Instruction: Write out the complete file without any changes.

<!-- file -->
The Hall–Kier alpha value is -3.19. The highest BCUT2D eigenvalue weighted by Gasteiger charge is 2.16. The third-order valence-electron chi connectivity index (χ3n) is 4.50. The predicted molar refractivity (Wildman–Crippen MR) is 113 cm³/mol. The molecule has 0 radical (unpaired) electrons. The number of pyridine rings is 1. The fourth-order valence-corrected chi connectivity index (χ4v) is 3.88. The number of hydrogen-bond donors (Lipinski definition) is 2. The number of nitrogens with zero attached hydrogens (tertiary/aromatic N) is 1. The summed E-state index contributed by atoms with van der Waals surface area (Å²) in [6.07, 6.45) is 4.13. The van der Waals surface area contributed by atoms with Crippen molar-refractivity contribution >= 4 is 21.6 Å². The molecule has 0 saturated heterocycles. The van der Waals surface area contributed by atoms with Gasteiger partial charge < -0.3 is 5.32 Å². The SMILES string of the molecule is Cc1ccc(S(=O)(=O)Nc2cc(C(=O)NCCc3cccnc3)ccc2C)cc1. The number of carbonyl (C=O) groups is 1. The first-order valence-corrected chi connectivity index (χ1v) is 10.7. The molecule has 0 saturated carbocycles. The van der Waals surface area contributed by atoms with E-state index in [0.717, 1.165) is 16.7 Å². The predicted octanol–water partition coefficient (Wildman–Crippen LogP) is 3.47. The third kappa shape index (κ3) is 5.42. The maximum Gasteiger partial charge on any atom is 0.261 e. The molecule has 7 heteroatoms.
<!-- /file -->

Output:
The Hall–Kier alpha value is -3.19. The highest BCUT2D eigenvalue weighted by Gasteiger charge is 2.16. The third-order valence-electron chi connectivity index (χ3n) is 4.50. The predicted molar refractivity (Wildman–Crippen MR) is 113 cm³/mol. The molecule has 0 radical (unpaired) electrons. The number of pyridine rings is 1. The fourth-order valence-corrected chi connectivity index (χ4v) is 3.88. The number of hydrogen-bond donors (Lipinski definition) is 2. The number of nitrogens with zero attached hydrogens (tertiary/aromatic N) is 1. The summed E-state index contributed by atoms with van der Waals surface area (Å²) in [6.07, 6.45) is 4.13. The van der Waals surface area contributed by atoms with Crippen molar-refractivity contribution >= 4 is 21.6 Å². The molecule has 0 saturated heterocycles. The van der Waals surface area contributed by atoms with Gasteiger partial charge < -0.3 is 5.32 Å². The SMILES string of the molecule is Cc1ccc(S(=O)(=O)Nc2cc(C(=O)NCCc3cccnc3)ccc2C)cc1. The number of carbonyl (C=O) groups is 1. The first-order valence-corrected chi connectivity index (χ1v) is 10.7. The molecule has 0 saturated carbocycles. The van der Waals surface area contributed by atoms with E-state index in [0.717, 1.165) is 16.7 Å². The predicted octanol–water partition coefficient (Wildman–Crippen LogP) is 3.47. The third kappa shape index (κ3) is 5.42. The maximum Gasteiger partial charge on any atom is 0.261 e. The molecule has 7 heteroatoms.